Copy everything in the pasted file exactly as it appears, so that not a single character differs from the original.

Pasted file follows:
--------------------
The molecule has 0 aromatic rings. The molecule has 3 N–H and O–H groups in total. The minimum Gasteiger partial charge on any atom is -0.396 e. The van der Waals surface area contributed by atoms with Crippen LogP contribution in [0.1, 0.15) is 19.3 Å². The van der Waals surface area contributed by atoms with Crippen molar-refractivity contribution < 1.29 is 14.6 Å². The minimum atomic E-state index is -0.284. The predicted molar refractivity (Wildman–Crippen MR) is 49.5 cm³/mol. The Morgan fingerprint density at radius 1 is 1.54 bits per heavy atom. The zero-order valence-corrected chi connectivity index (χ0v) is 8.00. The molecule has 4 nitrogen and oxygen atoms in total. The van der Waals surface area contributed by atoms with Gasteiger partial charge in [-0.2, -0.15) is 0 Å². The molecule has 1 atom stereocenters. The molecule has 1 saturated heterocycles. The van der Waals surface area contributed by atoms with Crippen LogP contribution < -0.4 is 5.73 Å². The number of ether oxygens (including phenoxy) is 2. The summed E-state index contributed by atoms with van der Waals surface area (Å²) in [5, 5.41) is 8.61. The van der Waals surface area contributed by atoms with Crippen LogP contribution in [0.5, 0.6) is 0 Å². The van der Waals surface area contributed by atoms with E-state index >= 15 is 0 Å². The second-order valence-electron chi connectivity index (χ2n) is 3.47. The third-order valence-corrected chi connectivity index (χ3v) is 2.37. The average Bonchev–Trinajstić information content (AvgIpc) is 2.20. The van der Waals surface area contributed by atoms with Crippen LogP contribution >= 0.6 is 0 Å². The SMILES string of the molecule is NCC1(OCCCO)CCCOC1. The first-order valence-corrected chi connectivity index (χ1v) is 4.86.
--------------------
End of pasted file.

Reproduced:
The molecule has 0 aromatic rings. The molecule has 3 N–H and O–H groups in total. The minimum Gasteiger partial charge on any atom is -0.396 e. The van der Waals surface area contributed by atoms with Crippen LogP contribution in [0.1, 0.15) is 19.3 Å². The van der Waals surface area contributed by atoms with Crippen molar-refractivity contribution < 1.29 is 14.6 Å². The minimum atomic E-state index is -0.284. The predicted molar refractivity (Wildman–Crippen MR) is 49.5 cm³/mol. The Morgan fingerprint density at radius 1 is 1.54 bits per heavy atom. The zero-order valence-corrected chi connectivity index (χ0v) is 8.00. The molecule has 4 nitrogen and oxygen atoms in total. The van der Waals surface area contributed by atoms with Gasteiger partial charge in [-0.2, -0.15) is 0 Å². The molecule has 1 atom stereocenters. The molecule has 1 saturated heterocycles. The van der Waals surface area contributed by atoms with Crippen LogP contribution < -0.4 is 5.73 Å². The number of ether oxygens (including phenoxy) is 2. The summed E-state index contributed by atoms with van der Waals surface area (Å²) in [5, 5.41) is 8.61. The van der Waals surface area contributed by atoms with Crippen LogP contribution in [0.5, 0.6) is 0 Å². The van der Waals surface area contributed by atoms with E-state index >= 15 is 0 Å². The second-order valence-electron chi connectivity index (χ2n) is 3.47. The third-order valence-corrected chi connectivity index (χ3v) is 2.37. The average Bonchev–Trinajstić information content (AvgIpc) is 2.20. The van der Waals surface area contributed by atoms with Crippen LogP contribution >= 0.6 is 0 Å². The SMILES string of the molecule is NCC1(OCCCO)CCCOC1. The first-order valence-corrected chi connectivity index (χ1v) is 4.86.